Until recently, people with substance use disorders have been considered dangerous criminals. Addiction was thought to afflict only those lacking moral decency and self-control, and if caught, they were punished by law. In the past few decades, however, researchers have discovered that addictive drugs make certain changes the brain that make it close to impossible for a person to stay abstinent from drugs. Addictive drugs trigger dopamine and glutamate to force a person to use more of a substance, leading to tolerance.
Addictive behaviors and substances make changes to the brain by affecting the pleasure center. Medically referred to as the nucleus accumbens, the pleasure center reacts to all pleasurable stimuli by releasing a type of neurotransmitter called dopamine. When dopamine is released, the brain decides that the stimuli is worth getting more of. When someone does drugs, however, the nucleus accumbens is flooded with dopamine, and the pleasurable effects are intensified. The brain will then associate the drug with immense pleasure and a person with a substance use disorder will go to greater lengths to use drugs again.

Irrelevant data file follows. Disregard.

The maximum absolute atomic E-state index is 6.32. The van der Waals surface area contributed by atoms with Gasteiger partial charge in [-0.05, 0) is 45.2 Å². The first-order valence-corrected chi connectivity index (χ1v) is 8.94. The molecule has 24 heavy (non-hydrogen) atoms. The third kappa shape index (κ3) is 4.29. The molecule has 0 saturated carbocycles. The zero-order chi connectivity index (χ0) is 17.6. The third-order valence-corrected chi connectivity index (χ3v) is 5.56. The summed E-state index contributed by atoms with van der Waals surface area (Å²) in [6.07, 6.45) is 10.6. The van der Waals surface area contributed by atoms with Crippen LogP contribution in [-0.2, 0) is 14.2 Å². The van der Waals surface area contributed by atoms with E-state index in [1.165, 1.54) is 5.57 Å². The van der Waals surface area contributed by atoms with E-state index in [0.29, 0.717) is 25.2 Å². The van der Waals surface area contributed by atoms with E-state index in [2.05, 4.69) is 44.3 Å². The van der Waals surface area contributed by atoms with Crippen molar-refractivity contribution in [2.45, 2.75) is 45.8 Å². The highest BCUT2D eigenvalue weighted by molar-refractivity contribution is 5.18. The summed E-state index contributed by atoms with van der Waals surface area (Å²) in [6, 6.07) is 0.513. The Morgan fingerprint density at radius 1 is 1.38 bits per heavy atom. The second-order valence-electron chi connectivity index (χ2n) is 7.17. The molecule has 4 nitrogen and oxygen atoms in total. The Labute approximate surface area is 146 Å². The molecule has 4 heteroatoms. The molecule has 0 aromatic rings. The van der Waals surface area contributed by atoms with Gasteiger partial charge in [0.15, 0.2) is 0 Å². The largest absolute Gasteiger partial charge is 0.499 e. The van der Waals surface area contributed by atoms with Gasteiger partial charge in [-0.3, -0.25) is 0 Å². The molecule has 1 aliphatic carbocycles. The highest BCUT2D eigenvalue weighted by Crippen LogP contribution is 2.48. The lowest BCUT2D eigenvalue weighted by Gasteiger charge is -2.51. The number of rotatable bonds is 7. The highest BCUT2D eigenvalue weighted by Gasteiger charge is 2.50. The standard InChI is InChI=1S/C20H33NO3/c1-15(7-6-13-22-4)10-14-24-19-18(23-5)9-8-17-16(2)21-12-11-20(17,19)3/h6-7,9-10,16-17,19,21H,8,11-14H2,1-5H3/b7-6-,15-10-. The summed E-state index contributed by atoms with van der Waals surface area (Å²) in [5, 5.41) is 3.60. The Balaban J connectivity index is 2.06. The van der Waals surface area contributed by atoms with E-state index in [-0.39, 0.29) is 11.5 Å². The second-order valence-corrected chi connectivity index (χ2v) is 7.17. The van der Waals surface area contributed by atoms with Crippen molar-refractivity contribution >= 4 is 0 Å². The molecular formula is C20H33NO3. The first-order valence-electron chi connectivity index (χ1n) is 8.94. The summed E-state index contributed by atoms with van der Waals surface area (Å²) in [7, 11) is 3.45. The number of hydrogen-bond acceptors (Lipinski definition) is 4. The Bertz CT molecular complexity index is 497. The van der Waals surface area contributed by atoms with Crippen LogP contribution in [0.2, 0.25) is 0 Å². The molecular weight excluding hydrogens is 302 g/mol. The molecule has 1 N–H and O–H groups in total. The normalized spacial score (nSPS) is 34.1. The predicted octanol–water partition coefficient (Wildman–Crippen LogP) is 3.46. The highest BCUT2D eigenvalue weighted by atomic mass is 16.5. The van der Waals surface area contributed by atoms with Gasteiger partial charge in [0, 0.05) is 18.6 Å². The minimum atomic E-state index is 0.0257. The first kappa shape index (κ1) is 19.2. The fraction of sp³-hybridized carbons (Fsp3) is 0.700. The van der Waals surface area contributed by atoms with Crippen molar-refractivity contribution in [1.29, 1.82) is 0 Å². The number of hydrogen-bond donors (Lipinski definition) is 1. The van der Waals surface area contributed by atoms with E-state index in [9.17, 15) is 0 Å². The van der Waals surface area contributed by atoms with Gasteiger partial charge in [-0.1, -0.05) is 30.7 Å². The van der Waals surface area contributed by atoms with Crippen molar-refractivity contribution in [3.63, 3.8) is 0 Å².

Addictive behaviors and substances also trigger the production of the vital neurotransmitter, glutamate. Glutamate has played a huge role in the continuation of life by linking activities needed for survival, such as eating, with pleasure. Like the results dopamine, these pleasurable effects ensure the activity is repeated. However, an addictive substance also can trigger glutamate. The brain registers the addictive engagement as a necessity for survival, forcing that person to use the substance again.
When the brain is flooded with high levels of dopamine, it gets overwhelmed. To cope, it will stop producing as much dopamine or eliminate dopamine receptors to subdue the extreme effects of the dopamine. This can have fatal consequences on someone with a substance use disorder. To reach the same high demanded by the effects of glutamate, they must use more of the drug. Dangerous doses of addictive drugs commonly lead to death.
Although the main body of this article discussed the science of addiction of the brain, the purpose was to prove how difficult it is for someone with a substance use disorder to abstain from using drugs. Hijacking the production of dopamine and glutamate, addictive substances force them to only focus on using more of a drug. The more they use, the more dangerous it gets. Therefore, treating drug addiction like it’s a crime and encouraging an addict to “just say no” is both incorrect, and ineffective. Instead, therapy and treatment should be readily available to anyone struggling. People suffering from substance use disorders don’t deserve scorn; they deserve help.